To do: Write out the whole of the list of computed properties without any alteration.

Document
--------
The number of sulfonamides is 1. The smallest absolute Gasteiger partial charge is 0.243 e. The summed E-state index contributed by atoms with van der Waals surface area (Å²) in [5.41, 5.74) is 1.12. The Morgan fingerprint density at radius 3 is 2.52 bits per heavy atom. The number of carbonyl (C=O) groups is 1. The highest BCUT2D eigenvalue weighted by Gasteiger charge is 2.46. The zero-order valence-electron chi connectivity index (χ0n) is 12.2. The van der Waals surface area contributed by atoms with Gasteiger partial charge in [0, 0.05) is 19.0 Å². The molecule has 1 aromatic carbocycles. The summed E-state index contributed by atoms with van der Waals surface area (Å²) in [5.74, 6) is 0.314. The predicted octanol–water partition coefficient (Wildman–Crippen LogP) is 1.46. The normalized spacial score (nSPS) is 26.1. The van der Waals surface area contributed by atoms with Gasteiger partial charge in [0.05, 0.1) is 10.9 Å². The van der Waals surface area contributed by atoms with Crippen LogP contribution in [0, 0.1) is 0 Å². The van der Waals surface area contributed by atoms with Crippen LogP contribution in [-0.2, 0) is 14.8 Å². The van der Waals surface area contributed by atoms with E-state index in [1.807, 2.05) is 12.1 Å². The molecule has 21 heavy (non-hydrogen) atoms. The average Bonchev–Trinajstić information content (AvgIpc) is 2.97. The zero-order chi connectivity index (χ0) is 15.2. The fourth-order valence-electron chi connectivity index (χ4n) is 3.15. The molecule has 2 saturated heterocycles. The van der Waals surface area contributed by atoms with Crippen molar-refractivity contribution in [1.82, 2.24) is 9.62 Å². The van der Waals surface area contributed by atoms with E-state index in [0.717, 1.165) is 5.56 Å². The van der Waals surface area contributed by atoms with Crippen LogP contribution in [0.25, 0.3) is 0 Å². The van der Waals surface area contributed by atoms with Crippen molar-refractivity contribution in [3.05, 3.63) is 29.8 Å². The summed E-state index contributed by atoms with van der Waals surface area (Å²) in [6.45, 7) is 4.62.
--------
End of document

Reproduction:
The number of sulfonamides is 1. The smallest absolute Gasteiger partial charge is 0.243 e. The summed E-state index contributed by atoms with van der Waals surface area (Å²) in [5.41, 5.74) is 1.12. The Morgan fingerprint density at radius 3 is 2.52 bits per heavy atom. The number of carbonyl (C=O) groups is 1. The highest BCUT2D eigenvalue weighted by Gasteiger charge is 2.46. The zero-order valence-electron chi connectivity index (χ0n) is 12.2. The van der Waals surface area contributed by atoms with Gasteiger partial charge in [0, 0.05) is 19.0 Å². The molecule has 1 aromatic carbocycles. The summed E-state index contributed by atoms with van der Waals surface area (Å²) in [5.74, 6) is 0.314. The predicted octanol–water partition coefficient (Wildman–Crippen LogP) is 1.46. The normalized spacial score (nSPS) is 26.1. The van der Waals surface area contributed by atoms with Gasteiger partial charge in [0.05, 0.1) is 10.9 Å². The van der Waals surface area contributed by atoms with Crippen LogP contribution in [0, 0.1) is 0 Å². The van der Waals surface area contributed by atoms with Crippen LogP contribution in [-0.2, 0) is 14.8 Å². The van der Waals surface area contributed by atoms with E-state index in [1.807, 2.05) is 12.1 Å². The molecule has 21 heavy (non-hydrogen) atoms. The average Bonchev–Trinajstić information content (AvgIpc) is 2.97. The zero-order chi connectivity index (χ0) is 15.2. The fourth-order valence-electron chi connectivity index (χ4n) is 3.15. The molecule has 2 saturated heterocycles. The van der Waals surface area contributed by atoms with Crippen molar-refractivity contribution in [1.82, 2.24) is 9.62 Å². The van der Waals surface area contributed by atoms with E-state index in [0.717, 1.165) is 5.56 Å². The van der Waals surface area contributed by atoms with Crippen LogP contribution in [0.25, 0.3) is 0 Å². The van der Waals surface area contributed by atoms with Crippen molar-refractivity contribution in [3.05, 3.63) is 29.8 Å². The summed E-state index contributed by atoms with van der Waals surface area (Å²) in [6.45, 7) is 4.62.